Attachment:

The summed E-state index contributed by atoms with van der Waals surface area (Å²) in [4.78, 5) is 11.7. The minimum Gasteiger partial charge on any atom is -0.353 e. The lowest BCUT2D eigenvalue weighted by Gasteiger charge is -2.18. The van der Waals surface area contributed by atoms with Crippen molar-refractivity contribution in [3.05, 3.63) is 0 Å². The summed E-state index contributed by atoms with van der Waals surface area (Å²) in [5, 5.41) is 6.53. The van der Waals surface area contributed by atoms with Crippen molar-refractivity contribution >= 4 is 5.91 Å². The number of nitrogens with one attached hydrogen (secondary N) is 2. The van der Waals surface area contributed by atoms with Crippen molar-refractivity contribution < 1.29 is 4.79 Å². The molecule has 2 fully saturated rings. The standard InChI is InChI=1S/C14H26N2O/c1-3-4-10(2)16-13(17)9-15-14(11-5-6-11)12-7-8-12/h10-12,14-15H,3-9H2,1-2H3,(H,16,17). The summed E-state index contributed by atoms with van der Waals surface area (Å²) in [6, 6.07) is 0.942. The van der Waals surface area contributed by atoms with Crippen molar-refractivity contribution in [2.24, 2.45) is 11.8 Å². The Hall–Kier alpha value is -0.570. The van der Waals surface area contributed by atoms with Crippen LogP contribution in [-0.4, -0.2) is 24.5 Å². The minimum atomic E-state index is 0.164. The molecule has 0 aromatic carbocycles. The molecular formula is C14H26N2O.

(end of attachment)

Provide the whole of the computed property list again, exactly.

The summed E-state index contributed by atoms with van der Waals surface area (Å²) in [4.78, 5) is 11.7. The minimum Gasteiger partial charge on any atom is -0.353 e. The lowest BCUT2D eigenvalue weighted by Gasteiger charge is -2.18. The van der Waals surface area contributed by atoms with Crippen molar-refractivity contribution in [3.05, 3.63) is 0 Å². The summed E-state index contributed by atoms with van der Waals surface area (Å²) in [5, 5.41) is 6.53. The van der Waals surface area contributed by atoms with Crippen molar-refractivity contribution >= 4 is 5.91 Å². The number of nitrogens with one attached hydrogen (secondary N) is 2. The van der Waals surface area contributed by atoms with Crippen molar-refractivity contribution < 1.29 is 4.79 Å². The molecule has 2 fully saturated rings. The standard InChI is InChI=1S/C14H26N2O/c1-3-4-10(2)16-13(17)9-15-14(11-5-6-11)12-7-8-12/h10-12,14-15H,3-9H2,1-2H3,(H,16,17). The summed E-state index contributed by atoms with van der Waals surface area (Å²) in [6, 6.07) is 0.942. The van der Waals surface area contributed by atoms with Crippen molar-refractivity contribution in [2.24, 2.45) is 11.8 Å². The Hall–Kier alpha value is -0.570. The van der Waals surface area contributed by atoms with Crippen LogP contribution in [-0.4, -0.2) is 24.5 Å². The minimum atomic E-state index is 0.164. The molecule has 0 aromatic carbocycles. The molecular formula is C14H26N2O.